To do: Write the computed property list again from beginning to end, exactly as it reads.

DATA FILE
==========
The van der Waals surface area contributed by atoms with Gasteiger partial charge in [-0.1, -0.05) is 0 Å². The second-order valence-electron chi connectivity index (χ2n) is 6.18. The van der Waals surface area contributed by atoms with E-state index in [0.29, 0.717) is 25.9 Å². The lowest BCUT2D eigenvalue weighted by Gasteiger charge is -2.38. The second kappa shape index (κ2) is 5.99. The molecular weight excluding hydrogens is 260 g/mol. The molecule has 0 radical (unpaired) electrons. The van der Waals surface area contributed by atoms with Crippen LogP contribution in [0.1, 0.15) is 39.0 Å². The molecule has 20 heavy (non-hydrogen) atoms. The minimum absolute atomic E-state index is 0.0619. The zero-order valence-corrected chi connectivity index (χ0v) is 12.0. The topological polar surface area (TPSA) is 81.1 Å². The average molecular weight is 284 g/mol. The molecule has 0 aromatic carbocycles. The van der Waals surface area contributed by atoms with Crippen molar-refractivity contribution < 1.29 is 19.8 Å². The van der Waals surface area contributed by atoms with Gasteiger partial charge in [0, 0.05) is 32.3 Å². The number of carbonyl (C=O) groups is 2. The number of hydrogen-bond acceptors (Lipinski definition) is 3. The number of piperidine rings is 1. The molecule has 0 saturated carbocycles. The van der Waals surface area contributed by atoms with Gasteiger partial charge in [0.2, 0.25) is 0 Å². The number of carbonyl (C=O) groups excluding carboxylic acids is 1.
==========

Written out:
The van der Waals surface area contributed by atoms with Gasteiger partial charge in [-0.1, -0.05) is 0 Å². The second-order valence-electron chi connectivity index (χ2n) is 6.18. The van der Waals surface area contributed by atoms with E-state index in [0.29, 0.717) is 25.9 Å². The lowest BCUT2D eigenvalue weighted by Gasteiger charge is -2.38. The second kappa shape index (κ2) is 5.99. The molecular weight excluding hydrogens is 260 g/mol. The molecule has 0 radical (unpaired) electrons. The van der Waals surface area contributed by atoms with Crippen LogP contribution in [0.1, 0.15) is 39.0 Å². The molecule has 20 heavy (non-hydrogen) atoms. The minimum absolute atomic E-state index is 0.0619. The zero-order valence-corrected chi connectivity index (χ0v) is 12.0. The topological polar surface area (TPSA) is 81.1 Å². The average molecular weight is 284 g/mol. The molecule has 0 aromatic carbocycles. The van der Waals surface area contributed by atoms with Crippen molar-refractivity contribution < 1.29 is 19.8 Å². The van der Waals surface area contributed by atoms with Gasteiger partial charge in [0, 0.05) is 32.3 Å². The number of carbonyl (C=O) groups is 2. The number of hydrogen-bond acceptors (Lipinski definition) is 3. The number of piperidine rings is 1. The molecule has 0 saturated carbocycles. The van der Waals surface area contributed by atoms with Gasteiger partial charge in [0.2, 0.25) is 0 Å². The number of carbonyl (C=O) groups excluding carboxylic acids is 1.